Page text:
The bands we keep in touch with are Death/Black bands that are thematically very different from us actually. We’re open to touring with a few bands in mind but doing a split is nothing we thought about before.
The Crescent’s first album was released DIY and you even launched a music video for the title song. How soon did you get feedback? Did you aim to release it strictly on your own or did you search for labels who could support you?
That’s true. The feedback was almost instant; we performed at Wacken and did a tour in Europe in the same year. It was our first real international spark, but it can only go so far for a band without a label and without any support (no scene or whatever, just our circle in Egypt and a few individuals abroad).
We did not look for a label; once the album was done and pressed, it was immediately released. We looked for a label with the second release when we thought it’s time to take things to the next level, and that’s when we got multiple offers and decided to go with Listenable Records.
This album has opened doors to European venues for you and you started to do tours in EU countries. But how did you organize gigs in your country before that? How did it work usually?
We do not organize gigs and we prefer to always avoid the headache and the hassle. We previously worked with trustworthy and professional (or at least responsible) organizers in order to perform in Cairo.
So how many times did you play in Cairo? What kind of venue was it?
Countless times. However, only once since the release of The Order of Amenti back in 2018. It is usually a pretty decent venue that can hold up to 1500 people, and it’s usually that packed. It’s also on the Nile.
What are your memories about your first encounter with Europe? Did you tour in a van or did you have more comfortable conditions?
It was spectacular although we were the openers, but we certainly needed that experience to handle a 10-day tour and hop from one stage to the next. Touring gives you lots of added values and makes you grow faster as a band. We rented our own fancy van, a nice Mercedes with beds and couch and WIFI! We paid a lot but had no regrets, though the painful experience was that we drove ourselves. It was Ismaeel and his ex-girlfriend who drove around 8500 KM in 10 days. I don’t recommend that to any young band! Don’t drive yourself unless you are in your 20s and have excessive energy. Hah!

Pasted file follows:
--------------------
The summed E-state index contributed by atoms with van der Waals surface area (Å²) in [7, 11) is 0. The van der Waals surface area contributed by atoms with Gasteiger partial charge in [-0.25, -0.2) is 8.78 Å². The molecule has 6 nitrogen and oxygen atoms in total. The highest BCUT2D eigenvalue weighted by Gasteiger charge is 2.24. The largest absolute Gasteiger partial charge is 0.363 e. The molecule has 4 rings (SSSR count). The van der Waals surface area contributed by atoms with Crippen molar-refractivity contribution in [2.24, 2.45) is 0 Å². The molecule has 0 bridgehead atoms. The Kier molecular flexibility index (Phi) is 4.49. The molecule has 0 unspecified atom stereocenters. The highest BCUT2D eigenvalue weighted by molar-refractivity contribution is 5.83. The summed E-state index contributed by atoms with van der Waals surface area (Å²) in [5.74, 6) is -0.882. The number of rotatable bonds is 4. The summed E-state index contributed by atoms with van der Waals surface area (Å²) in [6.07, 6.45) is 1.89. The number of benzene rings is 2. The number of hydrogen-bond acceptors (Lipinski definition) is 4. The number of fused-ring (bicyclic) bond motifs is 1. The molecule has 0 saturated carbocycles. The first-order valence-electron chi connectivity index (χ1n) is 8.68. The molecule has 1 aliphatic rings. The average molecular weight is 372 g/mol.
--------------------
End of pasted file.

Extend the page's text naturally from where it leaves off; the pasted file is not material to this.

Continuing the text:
The band’s second album The Order of Amenti was released by Listenable and it seemed to be a breakthrough for the band. How did this collaboration change the band’s life back in 2018?
Well, it was absolutely refreshing to be working with professionals who were extremely passionate about Extreme Metal and were also passionate old-schoolers. We are very glad about our collaboration together. The band certainly grew and reached more people due to Listenable’s work. Of course, before listening to the records, some are driven by the label’s name.
By the way, when did you relocate in Germany? How did this move affect the band?
We did not relocate to Germany. Ismaeel, the main composer and the remaining original member, still lives in Cairo. Youssef moved to Germany to continue his studies, and then after our other two Egyptian members left, we decided it made more sense logistically to have new members in Germany. It also makes sense since we have many friends within the underground German Black/Death scene.
It did not affect us that much, just that rehearsals take place in Egypt and Germany. Ismaeel still rehearses with Amr (our former drummer) and Adel (former guitarist) while Youssef rehearses with the rest of the guys when the circumstances allow (due to the pandemic and all). Other than that, we expect our “movement” for shows in Europe to become more easy and flexible.
Right before the recording of your third album Carving the Fires of Akhet two core members left the band – Moanis Salem who played bass since 1999 and Amr Mokhtar who played drums since 2000. How did that happen and how soon were you able to find proper replacements?
No drama there, simply that Amr and Moanis were forced to make this choice due to private circumstances and priorities. We immediately knew who to ask to join, so it was pretty fast. Nevertheless, both of them are still part of our family and you will still find their names in our album credits. Amr basically composed all the drum lines and rehearsed some of the songs prior to the actual recording sessions, then Julian executed actually the tracking/recording of the drums, and did his own minor changes here and there.